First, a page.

Police Leaders Speak Out: “Women in Law Enforcement Must Have a Seat at the Table”

Police Leaders Speak Out: "Women in Law Enforcement Must Have a Seat at the Table"
Despite evidence that women police are less likely to use excessive or deadly force, the number of women in U.S. police departments is staggeringly low. (Timothy Krause / Creative Commons)

This post originally appeared on TwinCities.com. It has been republished with permission.

Our state and nation are grieving. The horrific murder of George Floyd is an image that will be indelibly etched into our minds as our nation calls out for justice.

We know this murder was not an isolated incident. Black and brown people are too often killed with impunity by police. Now may be a tipping point and we should not squander this opportunity to make fundamental changes in policing.

The psychology behind “group think,” especially among male officers, results in an “us vs. them” mentality in police agencies—even when there is benevolent leadership at the top. In Minneapolis, this is underscored by a union president (like other police union leaders, who are usually men) who has been modeling this mindset for years. No matter how egregious the behavior, even in a video-documented officer-involved killing, he has not condemned the officers involved in the death of George Floyd and is seeking to have the fired officers reinstated.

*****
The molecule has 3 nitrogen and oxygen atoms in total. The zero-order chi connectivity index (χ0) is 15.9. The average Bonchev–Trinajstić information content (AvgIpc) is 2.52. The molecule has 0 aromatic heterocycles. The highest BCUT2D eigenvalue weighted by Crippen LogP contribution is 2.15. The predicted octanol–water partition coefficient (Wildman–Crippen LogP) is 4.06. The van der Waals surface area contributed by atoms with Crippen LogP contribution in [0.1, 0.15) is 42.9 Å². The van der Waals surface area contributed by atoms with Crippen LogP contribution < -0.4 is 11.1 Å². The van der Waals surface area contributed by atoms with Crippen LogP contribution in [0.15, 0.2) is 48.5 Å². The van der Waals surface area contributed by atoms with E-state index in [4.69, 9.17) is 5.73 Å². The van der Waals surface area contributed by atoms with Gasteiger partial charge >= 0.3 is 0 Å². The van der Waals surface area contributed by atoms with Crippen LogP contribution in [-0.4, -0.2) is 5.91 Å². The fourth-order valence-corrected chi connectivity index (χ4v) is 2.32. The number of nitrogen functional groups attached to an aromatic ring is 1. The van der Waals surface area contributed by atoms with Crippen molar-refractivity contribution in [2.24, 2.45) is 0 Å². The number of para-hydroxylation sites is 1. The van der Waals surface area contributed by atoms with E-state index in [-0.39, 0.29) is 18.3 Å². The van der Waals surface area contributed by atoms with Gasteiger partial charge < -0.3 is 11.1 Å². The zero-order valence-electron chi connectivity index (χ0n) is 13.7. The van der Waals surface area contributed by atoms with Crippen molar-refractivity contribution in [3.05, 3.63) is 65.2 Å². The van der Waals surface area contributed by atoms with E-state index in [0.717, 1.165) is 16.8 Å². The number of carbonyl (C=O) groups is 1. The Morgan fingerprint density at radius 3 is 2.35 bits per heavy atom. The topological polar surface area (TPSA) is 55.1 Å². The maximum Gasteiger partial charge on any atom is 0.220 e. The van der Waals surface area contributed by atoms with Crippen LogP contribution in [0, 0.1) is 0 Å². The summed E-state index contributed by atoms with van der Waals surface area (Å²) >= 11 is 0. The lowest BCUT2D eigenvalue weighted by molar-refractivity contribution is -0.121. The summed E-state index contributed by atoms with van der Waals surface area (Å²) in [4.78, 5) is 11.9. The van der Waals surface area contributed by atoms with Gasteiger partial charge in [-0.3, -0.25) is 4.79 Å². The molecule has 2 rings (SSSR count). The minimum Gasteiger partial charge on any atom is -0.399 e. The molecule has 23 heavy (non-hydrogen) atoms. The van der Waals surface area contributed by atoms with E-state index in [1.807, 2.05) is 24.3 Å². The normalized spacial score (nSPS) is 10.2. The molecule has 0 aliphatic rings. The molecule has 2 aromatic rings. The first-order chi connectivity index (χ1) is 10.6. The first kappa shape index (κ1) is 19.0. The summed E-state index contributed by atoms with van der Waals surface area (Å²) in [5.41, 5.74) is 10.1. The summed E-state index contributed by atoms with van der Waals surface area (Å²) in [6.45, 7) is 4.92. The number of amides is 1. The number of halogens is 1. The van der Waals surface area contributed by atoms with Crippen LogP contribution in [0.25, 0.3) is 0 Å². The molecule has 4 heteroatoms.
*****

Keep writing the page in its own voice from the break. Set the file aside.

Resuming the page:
Police Leaders Speak Out: "Women in Law Enforcement Must Have a Seat at the Table"
Riot police at the 2017 Women’s March in D.C. (Lorie Shaull / Flickr)

Politicians, community leaders, police organizations, task forces are all advocating for change; from addressing systemic racism to making substantive reforms in policing.

From all of these meaningful ideas, we have yet to hear the voices of women in law enforcement or an analysis of how gender plays a role in the use of force by law enforcement.

When leaders do take initiatives—as President Obama did with his Task Force on 21st Century Policing or Minnesota did with its Working Group on Police-Involved Deadly Force Encounters—women in policing are seldom invited. How can anyone honestly be interested in changing the police culture and not have the voices of women police at the table?